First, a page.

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    Like everyone has said, Maths is essential for further maths.
    Those subjects are hard enough so I think if you do the solid 4 at AS and A2 you'll be fine. They only ask for 3.

    My friend does Maths and Further Maths.
    He is in my regular 'Maths Class' 5 periods a week, but he has an extra 5 hours doing Further Maths in his FM class.
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    (Original post by tom1011)
    Yeah to be honest, I struggled to think of a 4th one! I really can't think of another one, so I reckon I'll just do 4 at AS.
    Yeah definitely do those 4 then :five: we'll have the same subjects but different languages
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    (Original post by tom1011)
    Hey everyone,
    Basically, I have a few questions regarding A-Level choices. I am currently studying 12 GCSEs and am predicted an A* in all of them, in the future I hope to go on to do Computer Science at Cambridge university. I was thinking about doing: Further Maths, Physics, German and then something else. I do not know whether Further Maths 'counts as' 2 A-levels, or it is simply one. Also, is there any point doing Maths as well as Further Maths, or is the Maths qualification included in Further Maths? I assumed that the reason Further Maths was seen as 2 A-Levels was because it included the Maths qualification, but I saw on here someone who had taken both Maths and Further Maths for A-level, so that has made me quite confused. Anyway, I read on the Cambridge website that the average number of A-levels that people have who study Computer Science there is 5, so my question is, how hard is it to do 5?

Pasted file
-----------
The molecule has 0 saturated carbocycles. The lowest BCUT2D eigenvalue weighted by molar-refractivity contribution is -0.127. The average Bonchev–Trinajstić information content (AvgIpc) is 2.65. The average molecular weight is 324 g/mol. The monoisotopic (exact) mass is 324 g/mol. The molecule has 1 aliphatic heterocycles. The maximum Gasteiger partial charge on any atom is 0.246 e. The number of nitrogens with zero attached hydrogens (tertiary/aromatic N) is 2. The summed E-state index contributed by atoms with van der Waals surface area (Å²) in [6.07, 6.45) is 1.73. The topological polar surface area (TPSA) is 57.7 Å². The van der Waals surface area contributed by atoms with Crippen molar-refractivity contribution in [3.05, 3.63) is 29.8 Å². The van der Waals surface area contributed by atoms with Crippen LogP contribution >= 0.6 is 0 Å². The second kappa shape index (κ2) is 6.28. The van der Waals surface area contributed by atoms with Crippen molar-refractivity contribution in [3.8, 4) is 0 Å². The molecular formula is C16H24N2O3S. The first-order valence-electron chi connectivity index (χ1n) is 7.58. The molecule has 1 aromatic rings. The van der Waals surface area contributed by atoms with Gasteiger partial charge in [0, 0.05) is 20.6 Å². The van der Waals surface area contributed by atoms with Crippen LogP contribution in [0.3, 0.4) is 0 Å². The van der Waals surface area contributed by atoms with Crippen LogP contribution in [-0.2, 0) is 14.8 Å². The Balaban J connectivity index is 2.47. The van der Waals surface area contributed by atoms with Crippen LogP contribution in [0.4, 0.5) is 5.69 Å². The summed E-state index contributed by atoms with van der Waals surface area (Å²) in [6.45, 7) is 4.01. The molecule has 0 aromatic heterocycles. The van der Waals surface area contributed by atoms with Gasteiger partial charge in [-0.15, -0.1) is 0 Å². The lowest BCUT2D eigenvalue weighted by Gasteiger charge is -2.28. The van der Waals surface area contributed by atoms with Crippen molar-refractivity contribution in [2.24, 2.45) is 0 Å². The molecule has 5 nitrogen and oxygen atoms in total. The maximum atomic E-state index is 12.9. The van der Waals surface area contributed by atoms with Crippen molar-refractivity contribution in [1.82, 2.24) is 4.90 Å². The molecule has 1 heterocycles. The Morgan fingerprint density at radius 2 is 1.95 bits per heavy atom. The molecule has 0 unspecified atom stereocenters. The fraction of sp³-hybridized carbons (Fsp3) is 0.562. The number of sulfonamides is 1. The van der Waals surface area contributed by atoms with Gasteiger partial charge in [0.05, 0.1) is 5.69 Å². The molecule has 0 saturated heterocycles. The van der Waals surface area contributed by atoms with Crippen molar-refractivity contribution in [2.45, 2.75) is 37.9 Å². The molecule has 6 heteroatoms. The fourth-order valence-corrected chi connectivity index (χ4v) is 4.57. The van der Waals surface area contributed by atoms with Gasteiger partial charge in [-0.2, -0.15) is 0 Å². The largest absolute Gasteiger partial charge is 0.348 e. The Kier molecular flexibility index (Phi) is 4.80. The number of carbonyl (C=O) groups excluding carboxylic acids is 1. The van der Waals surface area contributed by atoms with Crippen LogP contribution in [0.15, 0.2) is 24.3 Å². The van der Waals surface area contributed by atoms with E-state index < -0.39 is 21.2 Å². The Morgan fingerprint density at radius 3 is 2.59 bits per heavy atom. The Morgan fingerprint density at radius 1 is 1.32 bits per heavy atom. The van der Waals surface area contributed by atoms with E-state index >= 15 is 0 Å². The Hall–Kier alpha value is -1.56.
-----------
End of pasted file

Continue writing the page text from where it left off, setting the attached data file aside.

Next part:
Thanks,
    Tom